‘We’re going to experiment this phase and see if it works or not. I can imagine people at home saying, “Well they earn that amount of money so they should be going back”.
‘For stuff like that, I think, “Is it worth the hassle?” I could be potentially risking my health for people’s entertainment and that’s not something I want to be involved in, if I’m honest.’
Chelsea’s N’Golo Kante is another who has declined a return to training but the majority of players around the country have laced up their boots again.
Pundits such as Graeme Souness and Jamie Carragher have empathised with Deeney and Co but argued that the process in place is working and is correct.
Carragher said training grounds were the safest place to be, given the stringent testing measures.
And Souness compared it with the Bundesliga in Germany, which successfully returned to competitive action and has quarantined those who test positive.
‘I think we have witnessed it in Germany, people have proven positive and they have gone into isolation and they are getting on with their league and I think the same would happen with us,’ he said.
‘Hopefully when we get back to playing then the guys who don’t feel comfortable can garner some confidence. But it is an individual choice, people can’t fall out with players if they don’t choose to come back at this time.’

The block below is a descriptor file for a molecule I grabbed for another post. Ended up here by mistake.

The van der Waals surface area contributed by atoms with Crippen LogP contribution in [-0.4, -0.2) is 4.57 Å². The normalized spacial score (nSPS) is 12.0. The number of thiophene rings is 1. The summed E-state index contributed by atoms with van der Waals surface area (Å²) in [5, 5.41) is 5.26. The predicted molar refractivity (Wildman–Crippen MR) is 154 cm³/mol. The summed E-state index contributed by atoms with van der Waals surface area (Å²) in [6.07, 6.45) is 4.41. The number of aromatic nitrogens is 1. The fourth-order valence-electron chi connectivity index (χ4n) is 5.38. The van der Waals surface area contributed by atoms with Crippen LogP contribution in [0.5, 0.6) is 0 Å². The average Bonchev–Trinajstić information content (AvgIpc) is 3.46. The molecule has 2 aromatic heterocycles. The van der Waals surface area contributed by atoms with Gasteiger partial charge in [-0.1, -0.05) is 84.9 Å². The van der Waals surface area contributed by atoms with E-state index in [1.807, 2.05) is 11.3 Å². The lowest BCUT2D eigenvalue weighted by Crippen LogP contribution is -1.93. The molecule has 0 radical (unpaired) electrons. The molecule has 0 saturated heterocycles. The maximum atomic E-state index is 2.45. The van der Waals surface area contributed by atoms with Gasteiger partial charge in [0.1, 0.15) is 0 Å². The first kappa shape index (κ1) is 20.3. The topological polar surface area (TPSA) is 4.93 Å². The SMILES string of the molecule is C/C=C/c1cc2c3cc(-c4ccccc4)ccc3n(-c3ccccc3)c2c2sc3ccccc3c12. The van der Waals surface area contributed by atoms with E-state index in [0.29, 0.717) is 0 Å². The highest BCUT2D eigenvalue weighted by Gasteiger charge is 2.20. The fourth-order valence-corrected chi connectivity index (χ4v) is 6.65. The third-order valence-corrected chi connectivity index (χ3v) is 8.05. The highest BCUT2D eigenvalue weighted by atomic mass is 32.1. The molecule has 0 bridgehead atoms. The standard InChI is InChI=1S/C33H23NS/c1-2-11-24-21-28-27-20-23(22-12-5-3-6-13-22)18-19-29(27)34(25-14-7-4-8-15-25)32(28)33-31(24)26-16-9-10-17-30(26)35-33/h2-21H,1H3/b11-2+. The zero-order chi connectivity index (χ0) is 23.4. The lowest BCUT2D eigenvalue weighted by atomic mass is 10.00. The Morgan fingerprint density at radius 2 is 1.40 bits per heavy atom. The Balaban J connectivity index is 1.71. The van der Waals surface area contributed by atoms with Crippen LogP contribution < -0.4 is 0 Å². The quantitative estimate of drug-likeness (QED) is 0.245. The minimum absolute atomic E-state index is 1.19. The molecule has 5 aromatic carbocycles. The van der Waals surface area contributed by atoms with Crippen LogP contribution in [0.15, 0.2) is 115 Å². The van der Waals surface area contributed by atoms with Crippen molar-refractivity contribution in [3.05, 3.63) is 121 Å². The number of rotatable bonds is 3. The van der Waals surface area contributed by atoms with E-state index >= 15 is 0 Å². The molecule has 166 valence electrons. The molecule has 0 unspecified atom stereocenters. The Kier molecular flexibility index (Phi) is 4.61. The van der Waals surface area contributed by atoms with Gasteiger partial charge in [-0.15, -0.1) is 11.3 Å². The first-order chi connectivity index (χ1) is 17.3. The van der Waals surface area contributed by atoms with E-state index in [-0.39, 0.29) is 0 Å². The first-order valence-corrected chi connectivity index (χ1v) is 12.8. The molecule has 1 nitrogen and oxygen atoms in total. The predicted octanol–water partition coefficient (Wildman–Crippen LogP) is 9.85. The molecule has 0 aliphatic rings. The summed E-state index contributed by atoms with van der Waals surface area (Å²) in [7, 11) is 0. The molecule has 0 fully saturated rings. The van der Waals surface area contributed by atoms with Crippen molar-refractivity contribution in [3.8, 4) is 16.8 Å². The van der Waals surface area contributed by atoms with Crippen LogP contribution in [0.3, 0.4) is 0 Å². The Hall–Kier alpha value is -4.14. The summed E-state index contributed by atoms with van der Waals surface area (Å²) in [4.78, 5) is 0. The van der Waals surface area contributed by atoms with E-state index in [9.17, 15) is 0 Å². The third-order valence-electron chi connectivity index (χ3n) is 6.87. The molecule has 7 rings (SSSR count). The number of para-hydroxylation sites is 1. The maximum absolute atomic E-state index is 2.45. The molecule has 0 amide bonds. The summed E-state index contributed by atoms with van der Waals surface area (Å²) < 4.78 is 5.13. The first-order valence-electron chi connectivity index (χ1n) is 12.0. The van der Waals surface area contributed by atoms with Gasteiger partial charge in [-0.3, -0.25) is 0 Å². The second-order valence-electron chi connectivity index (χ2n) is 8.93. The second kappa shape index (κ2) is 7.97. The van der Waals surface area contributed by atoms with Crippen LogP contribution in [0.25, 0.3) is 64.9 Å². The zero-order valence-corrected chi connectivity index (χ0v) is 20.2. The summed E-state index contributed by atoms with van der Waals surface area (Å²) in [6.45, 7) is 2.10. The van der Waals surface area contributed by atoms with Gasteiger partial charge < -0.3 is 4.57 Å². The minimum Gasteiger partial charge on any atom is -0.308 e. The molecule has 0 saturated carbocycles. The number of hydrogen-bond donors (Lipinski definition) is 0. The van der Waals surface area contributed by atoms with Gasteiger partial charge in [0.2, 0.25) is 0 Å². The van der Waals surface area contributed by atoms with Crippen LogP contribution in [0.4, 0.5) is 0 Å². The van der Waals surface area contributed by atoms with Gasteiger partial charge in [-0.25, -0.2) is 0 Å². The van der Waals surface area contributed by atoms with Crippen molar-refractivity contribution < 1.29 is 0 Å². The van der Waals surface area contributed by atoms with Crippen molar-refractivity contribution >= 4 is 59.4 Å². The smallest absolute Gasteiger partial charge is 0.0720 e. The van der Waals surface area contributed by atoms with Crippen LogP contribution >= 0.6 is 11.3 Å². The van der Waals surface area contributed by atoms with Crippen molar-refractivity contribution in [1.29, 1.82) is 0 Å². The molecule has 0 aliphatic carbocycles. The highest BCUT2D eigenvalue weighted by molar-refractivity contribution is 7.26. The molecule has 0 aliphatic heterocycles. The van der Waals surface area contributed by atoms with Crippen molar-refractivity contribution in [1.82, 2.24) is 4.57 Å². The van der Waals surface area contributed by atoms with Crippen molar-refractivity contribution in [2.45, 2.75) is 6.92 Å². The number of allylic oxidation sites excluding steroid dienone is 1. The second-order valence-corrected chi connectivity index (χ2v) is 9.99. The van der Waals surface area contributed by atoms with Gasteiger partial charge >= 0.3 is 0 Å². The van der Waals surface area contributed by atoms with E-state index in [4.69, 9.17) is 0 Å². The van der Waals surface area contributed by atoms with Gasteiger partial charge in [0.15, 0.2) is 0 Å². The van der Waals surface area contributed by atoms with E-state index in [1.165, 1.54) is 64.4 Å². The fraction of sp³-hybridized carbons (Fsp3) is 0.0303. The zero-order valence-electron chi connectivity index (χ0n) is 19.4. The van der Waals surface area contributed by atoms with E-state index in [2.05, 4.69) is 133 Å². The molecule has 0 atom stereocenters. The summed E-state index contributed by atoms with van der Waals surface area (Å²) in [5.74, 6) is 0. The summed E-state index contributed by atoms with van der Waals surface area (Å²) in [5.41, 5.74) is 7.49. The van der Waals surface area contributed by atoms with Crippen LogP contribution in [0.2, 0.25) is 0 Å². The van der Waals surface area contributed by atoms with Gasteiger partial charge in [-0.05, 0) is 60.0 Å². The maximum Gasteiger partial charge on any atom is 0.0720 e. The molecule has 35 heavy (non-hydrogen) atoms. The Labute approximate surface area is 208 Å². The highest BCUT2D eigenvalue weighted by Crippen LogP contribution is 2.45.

There were images this week from teams up and down the country returning to the small-group training.
The likes of Liverpool and Tottenham extensively documented the work at their training grounds with a number of players seemingly in high spirits, pictured gleefully working with the ball again.
Despite the legitimate fears over returning from some, many have felt the latest phase of the Project Restart process has gone smoothly.
Brighton chief executive Paul Barber said: ‘I think it’s a really good foundation. ‘Hopefully the players are feeling it’s as safe as it can be… (and have) a little bit of confidence today that they didn’t have a week ago.’
Manchester United captain Harry Maguire spoke was overwhelmingly positive about his experience of the precautions in place.
He said: ‘It’s been a strange few months, but it has been a protocol which the club has followed. It seems such a safe environment,’ centre back Maguire, 27, said.
‘It’s our first day back today, but it seems so safe and everyone is respecting it so well, so long may that continue and I’m sure no one will have any problems.’
United also revealed the enormous financial impact the coronavirus has had on the club. Chief financial officer Cliff Baty explained the bleak situation to investors in a video conference call.